Boise State's loss at Nevada on Black Friday sucked most of the intrigue out of the final balloting process that determined the BCS rankings. Had the Broncos been undefeated, everyone would have pored over the
As it stands, pretty much everyone outside of Fort Worth, Texas, agrees that Auburn and Oregon are the nation's two best teams, so we don't need to go spelunking for conspiracies. Still, don't forget how important it is that the final coaches' poll ballots remain public. The poll includes the ballots of many highly compensated public employees who control how millions of dollars move among conferences made up of mostly public universities. The final ballots should be scrutinized every year, even if it's just to find out whether a blog can accurately predict how Florida Atlantic coach Howard Schnellenberger will vote.
Every coach ranked Oregon in the top two. All but three ranked Auburn in the top two. Idaho's Robb Akey, New Mexico's Mike Locksley and Utah's Kyle Whittingham ranked the Tigers No. 3.
Meanwhile, Texas Tech's Tommy Tuberville may still harbor some ill will over the way his exit from Auburn was handled, but he didn't let that affect his ballot. Tuberville -- who coached Auburn to an undefeated season in 2004 but was denied a chance to play for a BCS title -- ranked the Tigers No. 1.
Akey was the only coach to vote TCU No. 1. But the ballot of the head Vandal wasn't a complete show of non-AQ solidarity. Akey voted rival Boise State No. 14. Only two coaches (Arkansas coach Bobby Petrino at No. 15 and New Mexico's Locksley at No. 16) ranked the Broncos lower.
Ohio State coach Jim Tressel respects the head-to-head matchup when it comes to his own team. The Buckeyes' only loss came at Wisconsin on Oct. 16, and Tressel -- even though it harmed his own team's chances to make the Rose Bowl -- voted the Badgers one spot ahead of the Buckeyes. Wisconsin's Bret Bielema, however, ranked his own team two spots ahead of Michigan State, which beat the Badgers Oct. 2. In fairness to Bielema, most of his colleagues agreed with his assessment.
Meanwhile, Michigan State's Mark Dantonio exercised a double standard when it came to head-to-head matchups. Dantonio ranked his own team No. 4, two spots ahead of Wisconsin. Who was in between the Spartans and Badgers on Dantonio's ballot? Ohio State.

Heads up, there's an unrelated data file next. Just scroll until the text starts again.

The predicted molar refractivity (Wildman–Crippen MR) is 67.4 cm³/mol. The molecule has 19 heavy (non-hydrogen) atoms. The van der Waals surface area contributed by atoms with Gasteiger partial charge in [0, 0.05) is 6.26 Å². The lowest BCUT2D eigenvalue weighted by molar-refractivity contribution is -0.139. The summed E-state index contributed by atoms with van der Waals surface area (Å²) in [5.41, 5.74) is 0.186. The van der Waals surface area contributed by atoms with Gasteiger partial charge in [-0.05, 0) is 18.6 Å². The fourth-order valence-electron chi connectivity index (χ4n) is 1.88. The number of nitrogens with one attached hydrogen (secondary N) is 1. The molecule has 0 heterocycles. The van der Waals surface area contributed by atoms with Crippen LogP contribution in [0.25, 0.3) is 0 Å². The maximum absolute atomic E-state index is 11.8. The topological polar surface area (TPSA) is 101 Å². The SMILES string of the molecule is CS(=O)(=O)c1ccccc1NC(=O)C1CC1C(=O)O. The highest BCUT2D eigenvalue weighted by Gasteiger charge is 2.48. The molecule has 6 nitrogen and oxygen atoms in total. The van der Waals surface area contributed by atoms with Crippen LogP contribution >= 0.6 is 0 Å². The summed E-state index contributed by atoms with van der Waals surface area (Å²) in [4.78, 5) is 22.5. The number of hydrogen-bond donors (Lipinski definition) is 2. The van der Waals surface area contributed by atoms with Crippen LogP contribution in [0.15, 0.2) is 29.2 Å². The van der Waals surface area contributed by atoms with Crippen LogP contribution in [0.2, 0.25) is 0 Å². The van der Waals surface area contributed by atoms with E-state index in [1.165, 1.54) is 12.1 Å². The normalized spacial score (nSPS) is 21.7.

Stanford's Jim Harbaugh also did not respect the Badgers' head-to-head win against the Buckeyes. He ranked Ohio State No. 7 and Wisconsin No. 8 -- the lowest any coach had the Badgers on a ballot. Harbaugh ranked his own team No. 3 and joined Notre Dame's Brian Kelly in giving Virginia Tech its highest ranking at No. 6.
Illinois coach Ron Zook was loyal to his conference. Zook had three Big Ten teams in his top five. Wisconsin at No. 3, Ohio State at No. 4 and Michigan State at No. 5. Zook also ranked TCU the lowest at No. 6.
As an AP poll voter, one of the toughest teams to rank at the end of the season was Texas A&M, which lost three consecutive games in the middle of the season but closed with an authoritative six-game winning streak that included victories against Big 12 title game participants Oklahoma and Nebraska. The coaches also struggled, ranking the Aggies anywhere between No. 11 and No. 19. Notre Dame's Kelly liked them best, while five coaches (Harbaugh, Louisiana-Monroe's Todd Berry, Michigan's Rich Rodriguez, Oregon State's Mike Riley and Rutgers' Greg Schiano) kept Texas A&M just inside the top 20.
One of the biggest disappointments of Boise State's loss to Nevada was that we wouldn't learn the identities of the coaches who voted the Broncos No. 1 before they fell. Even at 11-1, Boise State elicits a wide variety of opinions. The Broncos finished the season ranked No. 10, but individual coaches ranked Boise State anywhere from No. 7 (Navy's Ken Niumatalolo) to No. 16 (New Mexico State's Locksley).
One of the better semi-regular features of the irrepressible blog Every Day Should Be Saturday is the occasional guess at how Florida Atlantic coach Schnellenberger's poll ballot